Roof Raising Begins at $2B Vegas Stadium


Crews are now in the process of lifting the multi-ton net of steel cables that will support the roof of Las Vegas’ $2 billion stadium, set to be the home of the National Football League’s Raiders.

This is the first step in the roofing process that will reportedly take weeks to complete.

Project Background

In January, officials with the project announced that the stadium was one-third complete and on budget, adding that policies were put in place for the venue’s massive grass tray system and diversity performance goals were well-exceeded by contractors.

Reportedly, Mortenson Construction and McCarthy Building Cos., head contractors on the project, had exceeded the percentage of women and minority workers that’s required by law.

According to the Benefits Oversight Committee, small business enterprise participation was at 19%, which exceeds the goal of 15%, with $159 million of the $843 million in subcontracts awarded to firms that qualify as small business. In addition, 14 women-owned firms received contracts and 72% of those are Nevada-based businesses.

A safety plan was also OK’d for the stadium’s 9,500-ton, movable natural grass field that will be moved onto the stadium floor from outside before every game.

The 4-foot-deep tray, which will be loaded with grass, sand, gravel and irrigation and drainage components, will roll in on 13 rails through a 14-by-240-foot opening in the stadium. Powered by 76 electric motors, the move will take about 90 minutes. (Arizona’s State Farm stadium also uses this feature.)

Prior to that, a big update for the project came in October 2018, when officials announced that workers had begun installing the 52 truss columns at the site.

The 52 steel beams will frame the exterior 65,000-seat indoor stadium and ultimately hold up its translucent polymer roof, which will rise about 200 feet. The columns weigh about 65 tons each.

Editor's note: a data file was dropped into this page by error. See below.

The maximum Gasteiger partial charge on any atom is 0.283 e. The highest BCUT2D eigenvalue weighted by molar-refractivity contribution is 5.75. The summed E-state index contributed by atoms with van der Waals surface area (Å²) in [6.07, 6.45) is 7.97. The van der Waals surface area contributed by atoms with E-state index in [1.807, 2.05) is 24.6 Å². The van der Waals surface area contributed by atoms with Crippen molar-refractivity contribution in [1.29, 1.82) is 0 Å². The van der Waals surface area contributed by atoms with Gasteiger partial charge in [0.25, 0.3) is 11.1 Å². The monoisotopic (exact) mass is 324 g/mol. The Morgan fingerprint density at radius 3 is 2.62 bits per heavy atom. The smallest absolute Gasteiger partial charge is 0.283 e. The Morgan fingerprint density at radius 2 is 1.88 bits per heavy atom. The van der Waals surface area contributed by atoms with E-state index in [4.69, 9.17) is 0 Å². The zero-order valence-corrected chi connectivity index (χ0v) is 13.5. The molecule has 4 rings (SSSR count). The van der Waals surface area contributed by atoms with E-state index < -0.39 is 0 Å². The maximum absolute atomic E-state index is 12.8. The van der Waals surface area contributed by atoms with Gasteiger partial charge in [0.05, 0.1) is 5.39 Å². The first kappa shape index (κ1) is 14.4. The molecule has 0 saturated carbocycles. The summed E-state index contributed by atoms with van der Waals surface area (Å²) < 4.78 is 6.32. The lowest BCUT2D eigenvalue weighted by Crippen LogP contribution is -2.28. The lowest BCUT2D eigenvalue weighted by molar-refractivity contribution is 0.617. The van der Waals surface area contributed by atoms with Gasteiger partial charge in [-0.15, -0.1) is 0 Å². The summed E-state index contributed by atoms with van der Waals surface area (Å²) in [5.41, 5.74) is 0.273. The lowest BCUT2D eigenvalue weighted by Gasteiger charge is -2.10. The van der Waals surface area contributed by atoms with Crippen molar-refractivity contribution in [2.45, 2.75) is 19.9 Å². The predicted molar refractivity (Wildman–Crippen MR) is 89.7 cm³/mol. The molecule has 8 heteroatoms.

“In order for it to hold up the roof and hold up the enormous ring beam that ties those stainless steel cables that support the ETFE (ethylene tetrafluoroethylene, a fluorine-based polymer) roof, all of that is highly, highly precise,” Don Webb, chief operating officer of the Raiders’ construction subsidiary StadCo, told the Review-Journal.

Other design elements include:

  • Translucent stadium components around the building envelope will give the stadium a black appearance during the day but allow the inside lights to be visible from the outside at night;
  • Envelope ribbons will serve as ventilation and drain water from the roof; and
  • The north end of the stadium is slated to feature folding 80-by-120-foot lanai doors that open to a view of the Las Vegas Strip.

In February, PPG announced that it inked a multi-year corporate marketing agreement with the Raiders team. Financial terms were not disclosed, but the agreement did include that protective and decorative coatings from PPG will be featured in the new stadium.

Assembly of the net on the floor of the stadium has been in the works since August with the cables measuring about 2 1/2 to 3 inches in diameter and some 800 feet long and as much as 24 tons.

In July, officials announced that $40 million in additions were approved, raising the overall budget to $1.9 billion. The additions include 20 more suites and a field-level club area.

At that point, $944.7 million had been spent on the project.

In September, officials reported on the measures being taken to secure the structure against earthquakes. The Review-Journal reports that the stadium is being built with “earthquake-friendly columns and bearings” attaching the roof to the main concourse.

The columns and bearings have about a 3-inch give side to side, 4 inches vertically and 1 inch front to back.

What Now

Assembly of the net on the floor of the stadium has been in the works since August with the cables measuring about 2 1/2 to 3 inches in diameter and some 800 feet long and weighing as much as 24 tons.

Now, the net is being raised by a system of hydraulic lifts, which sets the material up for a process called pinning—when the cables are attached to the rim of the roof.

Officials noted to the Review-Journal that the final pinning is one of the most challenging steps as the cables have been manufactured to within seven-eighths of an inch to specifications.

The cables will eventually be raised into a crosshatch pattern 200 feet above the playing surface to support the ETFE roof.

Once the net is lifted, workers will reportedly begin working around the clock to set up the lowest levels of stadium seating, which require the installation of about 800 pieces of precast concrete.


Tagged categories: Building Envelope; Commercial Construction; ethylene tetrafluoroethylene (ETFE); NA; North America; Ongoing projects; Stadiums/Sports Facilities

Join the Conversation:

Sign in to our community to add your comments.